Skin cancer occurs when skin cells grow abnormally, often after the skin is exposed to the sun. Australia has one of the highest rates of skin cancer anywhere in the world. This is due largely to our climate, the fact that many of us have fair skin, and our proximity to the equator (high UV levels).
There are three major types of skin cancer — basal cell carcinoma, squamous cell carcinoma and melanoma. Other, less common types of skin cancer, include:
Read on to learn more about the three major types of skin cancers, their signs and treatment.
Basal cell skin cancer occurs in the basal cells, a type of skin cell that produces new cells as the old ones die. Basal cell skin cancer is the most common form of skin cancer.
Basal cell skin cancer usually occurs in sun-exposed areas of your body, such as your neck or face. It usually presents as a small, clear bump on the skin. Basal cell carcinoma may appear as a:
· Bump with a pearly appearance
· Flat brown or flesh-coloured lesion
· Bleeding or scabbing sore
Basal cell skin cancer is often treated with surgery to remove the cancer and some of the healthy tissue around it. Surgical options include:
Squamous cell skin cancer is the second most common form of skin cancer, after basal cell skin cancer. Squamous cell skin cancer is characterised by abnormal, accelerated growth of squamous cells, located near the surface of the skin.
Squamous cell skin cancer usually occurs on sun-exposed areas of the body, such as the face, ears and hands. People with darker skin are more likely to develop squamous cell skin cancer on areas that aren’t often exposed to the sun. Squamous cell carcinoma may appear as a:
· Firm red nodule
· Flat lesion with a scaly, crusted surface
Most squamous cell skin cancers can be completely removed with relatively minor surgery. Surgical options include:
Melanoma is a type of skin cancer that begins in the melanocytes – a cell that produces and contains the pigment called melanin. Melanoma skin cancer is much less common than basal cell and squamous cell skin cancers, however, it is far more dangerous as it is much more likely to spread to other parts of the body if it’s not caught early.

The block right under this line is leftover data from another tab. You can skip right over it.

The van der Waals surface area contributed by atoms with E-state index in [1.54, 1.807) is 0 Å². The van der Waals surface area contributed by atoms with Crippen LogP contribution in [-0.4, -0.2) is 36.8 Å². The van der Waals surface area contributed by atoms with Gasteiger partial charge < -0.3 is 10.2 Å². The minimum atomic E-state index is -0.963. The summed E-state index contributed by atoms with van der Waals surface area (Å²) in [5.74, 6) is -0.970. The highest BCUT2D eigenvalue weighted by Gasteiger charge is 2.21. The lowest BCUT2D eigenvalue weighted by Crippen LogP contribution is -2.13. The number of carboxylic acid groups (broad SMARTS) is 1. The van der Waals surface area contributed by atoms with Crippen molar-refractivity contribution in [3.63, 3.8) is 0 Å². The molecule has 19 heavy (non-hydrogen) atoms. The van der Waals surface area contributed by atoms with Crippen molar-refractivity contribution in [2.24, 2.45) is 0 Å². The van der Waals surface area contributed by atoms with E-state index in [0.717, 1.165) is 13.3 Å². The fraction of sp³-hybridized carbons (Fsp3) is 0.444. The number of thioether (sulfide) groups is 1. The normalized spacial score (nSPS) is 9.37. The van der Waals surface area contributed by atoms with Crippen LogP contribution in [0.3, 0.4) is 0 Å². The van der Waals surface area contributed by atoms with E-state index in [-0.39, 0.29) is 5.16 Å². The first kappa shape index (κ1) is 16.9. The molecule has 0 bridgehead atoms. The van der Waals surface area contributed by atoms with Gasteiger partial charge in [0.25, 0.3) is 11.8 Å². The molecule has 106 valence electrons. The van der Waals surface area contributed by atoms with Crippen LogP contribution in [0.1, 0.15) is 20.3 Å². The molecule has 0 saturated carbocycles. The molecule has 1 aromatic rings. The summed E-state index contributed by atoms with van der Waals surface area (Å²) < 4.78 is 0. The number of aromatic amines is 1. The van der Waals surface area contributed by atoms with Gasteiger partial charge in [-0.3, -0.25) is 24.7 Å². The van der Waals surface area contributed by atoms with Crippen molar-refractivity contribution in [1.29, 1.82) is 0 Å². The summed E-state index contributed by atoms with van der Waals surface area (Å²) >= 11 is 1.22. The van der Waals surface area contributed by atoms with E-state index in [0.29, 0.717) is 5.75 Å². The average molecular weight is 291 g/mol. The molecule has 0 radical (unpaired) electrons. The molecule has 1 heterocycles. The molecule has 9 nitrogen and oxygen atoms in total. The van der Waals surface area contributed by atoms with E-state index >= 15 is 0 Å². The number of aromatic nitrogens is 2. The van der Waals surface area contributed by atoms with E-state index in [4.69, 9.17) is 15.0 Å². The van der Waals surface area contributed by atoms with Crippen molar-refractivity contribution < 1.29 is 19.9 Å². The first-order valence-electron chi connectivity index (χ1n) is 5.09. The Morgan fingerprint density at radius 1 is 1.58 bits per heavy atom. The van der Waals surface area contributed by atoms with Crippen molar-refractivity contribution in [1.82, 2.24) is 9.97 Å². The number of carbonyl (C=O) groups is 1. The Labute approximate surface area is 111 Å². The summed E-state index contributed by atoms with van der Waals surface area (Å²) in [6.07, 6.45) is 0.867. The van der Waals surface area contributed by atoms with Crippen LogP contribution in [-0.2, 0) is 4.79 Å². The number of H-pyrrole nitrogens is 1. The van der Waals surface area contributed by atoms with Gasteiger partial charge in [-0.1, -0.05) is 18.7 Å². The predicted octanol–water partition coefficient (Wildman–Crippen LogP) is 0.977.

Melanoma tumours are usually brown or black, but they can also appear pink, tan or even white. They can look like:
· A large brownish spot with darker speckles
· A mole that changes in color, size or feel or that bleeds
· A small lesion with an irregular border and portions that appear red, pink, white, blue or blue-black
· A painful lesion that itches or burns
Surgery is the most common treatment for melanoma skin cancer, however its purpose varies depending on how far the cancer has progressed. For later-stage melanoma skin cancer, surgery is used as a diagnostic tool to assess how far the cancer has spread. Patients may require more invasive surgery to remove lymph nodes.
You can lower your risk of developing skin cancer by following some sun safety tips:
Avoid peak times of 12pm-2pm when the sun is at its highest, find a shady spot during this time.
In 2019 ACRF awarded $9.9M to the Diamantina Institute, The University of Queensland, to establish the Australian Centre of Excellence in Melanoma Imaging and Diagnosis (ACEMID). ACEMID aims to reduce the annual melanoma death toll by using sophisticated 3D imaging systems to produce whole-body scans that can be monitored over time. These scans create patient ‘avatars’, enabling melanoma to be detected earlier.
In addition to the $10M of ACEMID funding, ACRF has funded $7.08M in brilliant skin cancer research in Australia and provided seed-funding of $5M to Westmead Institute for Cancer Research to construct 2 word-class melanoma research laboratories in 2011.
New skin cancer research facilities and technology are innovating the way we prevent, detect and treat skin cancer. Your support is integral in bringing us closer to a world without cancer. The good news is, you can help back brilliant cancer research by donating today.